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Wind and solar capacity in the nation’s largest power market is expected to increase three- to eightfold over the next 15 years, dramatically reshaping the current resource mix for the more than 65 million people living in the region, according to a new report from the area's grid operator.

The shift in the region — which spans 13 mid-Atlantic and Midwestern states and the District of Columbia — from a mostly fossil fuel-powered grid to one dependent on lots of renewable energy and battery storage will require careful planning and come at a price: More than $3 billion in grid enhancements will be needed in the coming years to connect new clean resources to the transmission system, the analysis found.

The report from PJM Interconnection LLC offers one of the most ambitious and detailed analyses to date on the scope of the region’s transition to cleaner energy, said Tom Rutigliano, a senior advocate at the Natural Resources Defense Council. It could also be a model for other grid regions grappling with how to incorporate large quantities of wind, solar and battery projects into their grid systems, he said.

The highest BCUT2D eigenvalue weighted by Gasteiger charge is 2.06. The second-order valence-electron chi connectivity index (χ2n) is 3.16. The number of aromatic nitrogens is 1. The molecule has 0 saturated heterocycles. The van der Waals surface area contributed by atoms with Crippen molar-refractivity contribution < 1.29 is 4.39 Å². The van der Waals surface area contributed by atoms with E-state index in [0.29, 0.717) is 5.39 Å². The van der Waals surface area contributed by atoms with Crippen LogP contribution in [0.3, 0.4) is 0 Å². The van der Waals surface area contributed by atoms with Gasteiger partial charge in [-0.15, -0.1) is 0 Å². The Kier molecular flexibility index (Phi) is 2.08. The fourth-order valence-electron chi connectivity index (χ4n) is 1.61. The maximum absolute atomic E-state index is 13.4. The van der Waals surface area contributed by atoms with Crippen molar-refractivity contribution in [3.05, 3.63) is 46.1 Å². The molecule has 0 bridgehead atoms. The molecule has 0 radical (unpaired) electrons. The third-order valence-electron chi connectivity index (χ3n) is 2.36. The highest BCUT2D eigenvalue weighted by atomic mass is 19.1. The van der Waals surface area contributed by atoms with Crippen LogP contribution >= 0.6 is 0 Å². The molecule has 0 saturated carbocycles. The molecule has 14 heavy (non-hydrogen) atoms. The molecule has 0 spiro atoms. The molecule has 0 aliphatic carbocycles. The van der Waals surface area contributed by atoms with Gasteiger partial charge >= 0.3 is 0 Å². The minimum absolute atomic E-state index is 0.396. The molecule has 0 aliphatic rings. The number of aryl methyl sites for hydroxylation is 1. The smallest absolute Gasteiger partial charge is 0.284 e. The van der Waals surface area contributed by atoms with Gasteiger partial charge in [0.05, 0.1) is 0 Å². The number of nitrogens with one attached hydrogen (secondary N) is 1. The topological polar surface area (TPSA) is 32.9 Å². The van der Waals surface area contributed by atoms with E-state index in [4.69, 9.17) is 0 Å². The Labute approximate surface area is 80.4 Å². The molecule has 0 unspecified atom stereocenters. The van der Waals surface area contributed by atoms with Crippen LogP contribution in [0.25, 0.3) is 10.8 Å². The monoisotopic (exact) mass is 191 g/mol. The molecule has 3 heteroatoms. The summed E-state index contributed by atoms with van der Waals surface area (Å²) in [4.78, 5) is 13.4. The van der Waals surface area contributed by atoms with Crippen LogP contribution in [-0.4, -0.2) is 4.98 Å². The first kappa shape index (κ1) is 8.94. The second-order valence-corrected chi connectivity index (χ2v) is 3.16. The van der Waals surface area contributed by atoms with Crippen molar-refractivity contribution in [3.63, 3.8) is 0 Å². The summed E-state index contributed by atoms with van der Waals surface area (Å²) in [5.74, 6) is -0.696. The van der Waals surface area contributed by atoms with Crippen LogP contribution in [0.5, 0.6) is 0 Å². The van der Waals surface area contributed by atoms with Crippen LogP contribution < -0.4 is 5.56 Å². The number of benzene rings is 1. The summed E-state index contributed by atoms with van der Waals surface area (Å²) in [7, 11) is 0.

“This planning is exactly what every grid operator needs to be doing now so that we get the transmission lines and other technologies in place to allow the transition to clean, green and low-cost energy,” said Rutigliano, who was not involved in developing the report.

[Miranda Wilson]

More: Largest U.S. grid operator outlines major renewables shift

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